Two days ago we visited Gibraltar and it was awesome! Unfortunatley I had no time to upload as we were out with friends the following day! Packed days! And on Sunday we are going to be back in San Diego! :( So were going to hit the beach one last time, but first I had to write about Gibraltar.
Gibraltar is it's own country, but is still, for the most part, a part of Britain, and this flag is a good example of that. It's the Gibraltar flag on the UK flag.

Gibraltar is most famous for "The Rock" as they call it, a huge, well, rock that actually has roads on it and our tour bus could drive up.

Along the way to "The Rock" we went to a point where we could see Africa from! But vaguely because it was a little misty :(. At this point there was a lighthouse and a huge mosque shown in the picture.

Then we went to St. Michael's caves, in Greek mythology said to be the entrance to the underworld ruled by Hades. It was very nice, but nothing compared to the Caves of Nerja which we visited the next day and are the largest in Spain (sorry no pics :(.
Here is some of the inside of St. Michael's caves.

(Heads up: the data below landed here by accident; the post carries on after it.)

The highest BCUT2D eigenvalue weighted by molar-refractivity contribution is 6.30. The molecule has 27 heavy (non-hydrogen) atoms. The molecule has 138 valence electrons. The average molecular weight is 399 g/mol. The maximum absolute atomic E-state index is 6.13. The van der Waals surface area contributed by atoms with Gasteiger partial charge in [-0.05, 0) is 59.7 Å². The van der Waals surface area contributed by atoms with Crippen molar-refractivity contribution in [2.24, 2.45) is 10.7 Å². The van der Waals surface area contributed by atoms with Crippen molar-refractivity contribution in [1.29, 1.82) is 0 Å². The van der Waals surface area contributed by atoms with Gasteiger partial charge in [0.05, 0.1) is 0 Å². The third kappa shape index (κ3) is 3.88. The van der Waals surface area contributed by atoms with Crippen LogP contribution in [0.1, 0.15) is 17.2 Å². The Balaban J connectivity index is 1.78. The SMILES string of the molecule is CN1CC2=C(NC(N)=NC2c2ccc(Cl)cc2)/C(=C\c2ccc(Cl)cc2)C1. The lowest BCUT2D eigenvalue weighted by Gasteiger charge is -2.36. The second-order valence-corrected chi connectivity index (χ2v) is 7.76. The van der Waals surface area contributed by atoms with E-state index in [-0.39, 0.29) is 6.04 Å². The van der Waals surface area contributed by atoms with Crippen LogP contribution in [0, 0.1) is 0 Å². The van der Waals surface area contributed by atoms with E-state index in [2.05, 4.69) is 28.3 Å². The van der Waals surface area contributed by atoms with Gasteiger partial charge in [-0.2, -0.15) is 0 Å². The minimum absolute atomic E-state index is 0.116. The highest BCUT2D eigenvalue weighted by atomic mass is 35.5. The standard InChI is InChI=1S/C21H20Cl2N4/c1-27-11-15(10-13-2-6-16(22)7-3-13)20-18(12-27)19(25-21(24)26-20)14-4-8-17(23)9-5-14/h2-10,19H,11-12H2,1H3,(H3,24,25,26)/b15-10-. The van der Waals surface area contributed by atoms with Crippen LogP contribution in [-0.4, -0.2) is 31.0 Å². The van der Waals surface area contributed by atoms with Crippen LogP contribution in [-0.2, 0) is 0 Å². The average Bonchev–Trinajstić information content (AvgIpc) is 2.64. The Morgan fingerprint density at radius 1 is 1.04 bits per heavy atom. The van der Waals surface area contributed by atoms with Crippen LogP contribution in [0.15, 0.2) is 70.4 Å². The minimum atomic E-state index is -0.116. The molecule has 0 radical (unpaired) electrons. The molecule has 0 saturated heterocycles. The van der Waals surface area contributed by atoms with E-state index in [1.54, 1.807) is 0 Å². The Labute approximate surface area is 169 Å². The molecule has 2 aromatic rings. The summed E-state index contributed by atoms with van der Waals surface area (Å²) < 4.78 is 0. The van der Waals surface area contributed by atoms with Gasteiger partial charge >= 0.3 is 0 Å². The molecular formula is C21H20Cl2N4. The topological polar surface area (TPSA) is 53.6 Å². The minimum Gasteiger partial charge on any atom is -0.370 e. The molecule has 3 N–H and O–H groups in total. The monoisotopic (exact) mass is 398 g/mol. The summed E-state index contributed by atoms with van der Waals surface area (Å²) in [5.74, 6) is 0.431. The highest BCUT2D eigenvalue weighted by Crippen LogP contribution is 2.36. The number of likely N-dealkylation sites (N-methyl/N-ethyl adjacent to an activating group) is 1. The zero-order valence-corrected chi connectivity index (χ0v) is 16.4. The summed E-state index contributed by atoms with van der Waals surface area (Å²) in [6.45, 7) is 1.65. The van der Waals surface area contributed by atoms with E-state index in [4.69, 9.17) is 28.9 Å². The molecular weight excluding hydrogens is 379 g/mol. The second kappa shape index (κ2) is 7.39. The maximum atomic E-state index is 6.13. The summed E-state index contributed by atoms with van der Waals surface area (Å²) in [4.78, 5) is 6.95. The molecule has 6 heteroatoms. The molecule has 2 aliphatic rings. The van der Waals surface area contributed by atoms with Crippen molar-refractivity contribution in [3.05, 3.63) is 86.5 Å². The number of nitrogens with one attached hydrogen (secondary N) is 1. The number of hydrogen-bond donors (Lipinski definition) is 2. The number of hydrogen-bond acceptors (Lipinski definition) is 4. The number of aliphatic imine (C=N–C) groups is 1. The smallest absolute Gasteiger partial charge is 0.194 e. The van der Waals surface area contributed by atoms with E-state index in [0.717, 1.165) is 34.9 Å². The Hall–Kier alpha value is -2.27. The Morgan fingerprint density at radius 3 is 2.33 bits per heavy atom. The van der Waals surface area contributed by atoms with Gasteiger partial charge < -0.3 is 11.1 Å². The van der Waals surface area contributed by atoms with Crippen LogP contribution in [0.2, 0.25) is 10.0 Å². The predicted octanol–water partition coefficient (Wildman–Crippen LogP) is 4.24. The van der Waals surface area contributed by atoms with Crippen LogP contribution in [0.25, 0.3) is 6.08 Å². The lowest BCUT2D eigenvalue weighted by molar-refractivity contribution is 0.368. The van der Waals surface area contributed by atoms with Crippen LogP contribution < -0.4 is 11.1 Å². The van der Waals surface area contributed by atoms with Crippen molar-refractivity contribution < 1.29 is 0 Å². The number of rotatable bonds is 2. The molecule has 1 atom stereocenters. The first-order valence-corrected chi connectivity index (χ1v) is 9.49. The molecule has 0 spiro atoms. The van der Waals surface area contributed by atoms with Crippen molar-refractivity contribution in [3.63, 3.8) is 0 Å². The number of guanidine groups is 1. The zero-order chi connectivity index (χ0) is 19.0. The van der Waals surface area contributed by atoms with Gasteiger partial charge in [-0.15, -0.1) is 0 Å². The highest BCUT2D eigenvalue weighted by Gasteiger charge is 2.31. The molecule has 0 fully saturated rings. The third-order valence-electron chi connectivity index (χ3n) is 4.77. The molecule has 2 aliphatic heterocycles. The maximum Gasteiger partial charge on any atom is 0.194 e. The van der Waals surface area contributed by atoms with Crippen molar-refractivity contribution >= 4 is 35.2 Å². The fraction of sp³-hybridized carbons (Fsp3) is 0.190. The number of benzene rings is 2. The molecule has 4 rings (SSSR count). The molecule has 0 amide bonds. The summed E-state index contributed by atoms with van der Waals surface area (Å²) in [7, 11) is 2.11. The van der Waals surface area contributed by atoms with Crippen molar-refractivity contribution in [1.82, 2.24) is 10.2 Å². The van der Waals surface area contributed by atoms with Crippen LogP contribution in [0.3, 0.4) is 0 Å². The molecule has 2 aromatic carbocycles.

Then we left the caves for the highlight of the tour; MONKEYS! We got to be very up close with them and took lots of pictures.

Nobody is exactly sure how the monkeys originally got to Gibraltar, but one General thought that if the monkeys stayed the british would stay and brought tons of monkeys from Africa to Gibraltar and now there are more than 150.

Then we visited the American memorial for the collaboration between the American and British forces in World War 1 and 2.

Then we walked along Main Street for a dose of British culture and it was very fun. I liked the people's accents and we got some fish and chips. Tasty

After that it was time for the three hour bus ride back to Malaga. Gibraltar was our last travel spot and I enjoyed it a lot.

permalink written by  andres3009 on July 27, 2012 from Gibraltar, Gibraltar
from the travel blog: Spain Trip 2012
tagged Monkeys, Caves, Gibraltar and British